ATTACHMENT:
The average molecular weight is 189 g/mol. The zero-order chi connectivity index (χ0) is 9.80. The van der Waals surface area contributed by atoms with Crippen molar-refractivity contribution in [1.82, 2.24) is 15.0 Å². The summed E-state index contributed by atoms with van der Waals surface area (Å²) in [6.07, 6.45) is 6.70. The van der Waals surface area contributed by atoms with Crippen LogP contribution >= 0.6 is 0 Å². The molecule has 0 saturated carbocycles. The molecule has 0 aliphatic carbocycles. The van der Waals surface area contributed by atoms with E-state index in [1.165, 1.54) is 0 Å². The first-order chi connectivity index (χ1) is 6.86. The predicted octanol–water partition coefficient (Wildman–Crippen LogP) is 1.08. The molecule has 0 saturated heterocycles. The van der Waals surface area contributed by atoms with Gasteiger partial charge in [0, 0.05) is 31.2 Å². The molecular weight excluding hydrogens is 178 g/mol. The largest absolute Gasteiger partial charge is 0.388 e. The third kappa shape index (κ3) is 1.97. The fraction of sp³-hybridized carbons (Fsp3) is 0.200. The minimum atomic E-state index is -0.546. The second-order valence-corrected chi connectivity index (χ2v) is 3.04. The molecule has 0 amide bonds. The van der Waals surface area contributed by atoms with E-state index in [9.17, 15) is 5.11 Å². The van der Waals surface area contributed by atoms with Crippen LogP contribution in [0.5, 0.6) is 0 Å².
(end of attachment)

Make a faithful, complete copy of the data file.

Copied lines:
The average molecular weight is 189 g/mol. The zero-order chi connectivity index (χ0) is 9.80. The van der Waals surface area contributed by atoms with Crippen molar-refractivity contribution in [1.82, 2.24) is 15.0 Å². The summed E-state index contributed by atoms with van der Waals surface area (Å²) in [6.07, 6.45) is 6.70. The van der Waals surface area contributed by atoms with Crippen LogP contribution >= 0.6 is 0 Å². The molecule has 0 saturated carbocycles. The molecule has 0 aliphatic carbocycles. The van der Waals surface area contributed by atoms with E-state index in [1.165, 1.54) is 0 Å². The first-order chi connectivity index (χ1) is 6.86. The predicted octanol–water partition coefficient (Wildman–Crippen LogP) is 1.08. The molecule has 0 saturated heterocycles. The van der Waals surface area contributed by atoms with Gasteiger partial charge in [0, 0.05) is 31.2 Å². The molecular weight excluding hydrogens is 178 g/mol. The largest absolute Gasteiger partial charge is 0.388 e. The third kappa shape index (κ3) is 1.97. The fraction of sp³-hybridized carbons (Fsp3) is 0.200. The minimum atomic E-state index is -0.546. The second-order valence-corrected chi connectivity index (χ2v) is 3.04. The molecule has 0 amide bonds. The van der Waals surface area contributed by atoms with E-state index in [9.17, 15) is 5.11 Å². The van der Waals surface area contributed by atoms with Crippen LogP contribution in [0.5, 0.6) is 0 Å².